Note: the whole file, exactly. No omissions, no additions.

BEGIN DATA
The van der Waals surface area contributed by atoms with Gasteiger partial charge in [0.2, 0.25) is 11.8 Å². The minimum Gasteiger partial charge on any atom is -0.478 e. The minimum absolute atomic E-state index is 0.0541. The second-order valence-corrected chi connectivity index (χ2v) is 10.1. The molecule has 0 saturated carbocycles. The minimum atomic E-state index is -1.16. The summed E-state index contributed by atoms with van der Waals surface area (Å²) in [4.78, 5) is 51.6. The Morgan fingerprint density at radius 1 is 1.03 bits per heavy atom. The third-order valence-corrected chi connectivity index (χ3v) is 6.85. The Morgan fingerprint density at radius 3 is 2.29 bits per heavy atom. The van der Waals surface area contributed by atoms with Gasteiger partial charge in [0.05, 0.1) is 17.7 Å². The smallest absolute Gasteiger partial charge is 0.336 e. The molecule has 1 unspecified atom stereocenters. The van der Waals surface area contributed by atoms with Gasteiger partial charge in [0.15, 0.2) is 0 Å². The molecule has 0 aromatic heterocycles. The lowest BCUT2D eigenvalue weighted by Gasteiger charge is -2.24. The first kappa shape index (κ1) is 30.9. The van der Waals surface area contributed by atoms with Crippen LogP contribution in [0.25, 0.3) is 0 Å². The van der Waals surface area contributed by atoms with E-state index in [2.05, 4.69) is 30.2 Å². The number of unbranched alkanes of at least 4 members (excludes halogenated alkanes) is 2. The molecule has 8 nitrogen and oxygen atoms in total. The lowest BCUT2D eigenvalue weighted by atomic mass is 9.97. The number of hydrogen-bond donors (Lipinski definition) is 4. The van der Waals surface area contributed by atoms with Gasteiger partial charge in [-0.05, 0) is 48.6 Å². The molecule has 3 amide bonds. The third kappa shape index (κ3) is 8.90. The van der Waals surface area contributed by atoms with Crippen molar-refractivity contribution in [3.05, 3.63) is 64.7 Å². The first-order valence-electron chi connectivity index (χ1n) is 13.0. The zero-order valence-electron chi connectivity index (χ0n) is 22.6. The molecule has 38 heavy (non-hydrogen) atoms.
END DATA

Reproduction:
The van der Waals surface area contributed by atoms with Gasteiger partial charge in [0.2, 0.25) is 11.8 Å². The minimum Gasteiger partial charge on any atom is -0.478 e. The minimum absolute atomic E-state index is 0.0541. The second-order valence-corrected chi connectivity index (χ2v) is 10.1. The molecule has 0 saturated carbocycles. The minimum atomic E-state index is -1.16. The summed E-state index contributed by atoms with van der Waals surface area (Å²) in [4.78, 5) is 51.6. The Morgan fingerprint density at radius 1 is 1.03 bits per heavy atom. The third-order valence-corrected chi connectivity index (χ3v) is 6.85. The Morgan fingerprint density at radius 3 is 2.29 bits per heavy atom. The van der Waals surface area contributed by atoms with Gasteiger partial charge in [0.05, 0.1) is 17.7 Å². The smallest absolute Gasteiger partial charge is 0.336 e. The molecule has 1 unspecified atom stereocenters. The van der Waals surface area contributed by atoms with Gasteiger partial charge in [0.15, 0.2) is 0 Å². The molecule has 0 aromatic heterocycles. The lowest BCUT2D eigenvalue weighted by Gasteiger charge is -2.24. The first kappa shape index (κ1) is 30.9. The van der Waals surface area contributed by atoms with Crippen LogP contribution in [0.25, 0.3) is 0 Å². The van der Waals surface area contributed by atoms with E-state index in [2.05, 4.69) is 30.2 Å². The number of unbranched alkanes of at least 4 members (excludes halogenated alkanes) is 2. The molecule has 8 nitrogen and oxygen atoms in total. The lowest BCUT2D eigenvalue weighted by atomic mass is 9.97. The number of hydrogen-bond donors (Lipinski definition) is 4. The van der Waals surface area contributed by atoms with Gasteiger partial charge in [-0.05, 0) is 48.6 Å². The molecule has 3 amide bonds. The third kappa shape index (κ3) is 8.90. The van der Waals surface area contributed by atoms with Crippen molar-refractivity contribution in [3.05, 3.63) is 64.7 Å². The first-order valence-electron chi connectivity index (χ1n) is 13.0. The zero-order valence-electron chi connectivity index (χ0n) is 22.6. The molecule has 38 heavy (non-hydrogen) atoms.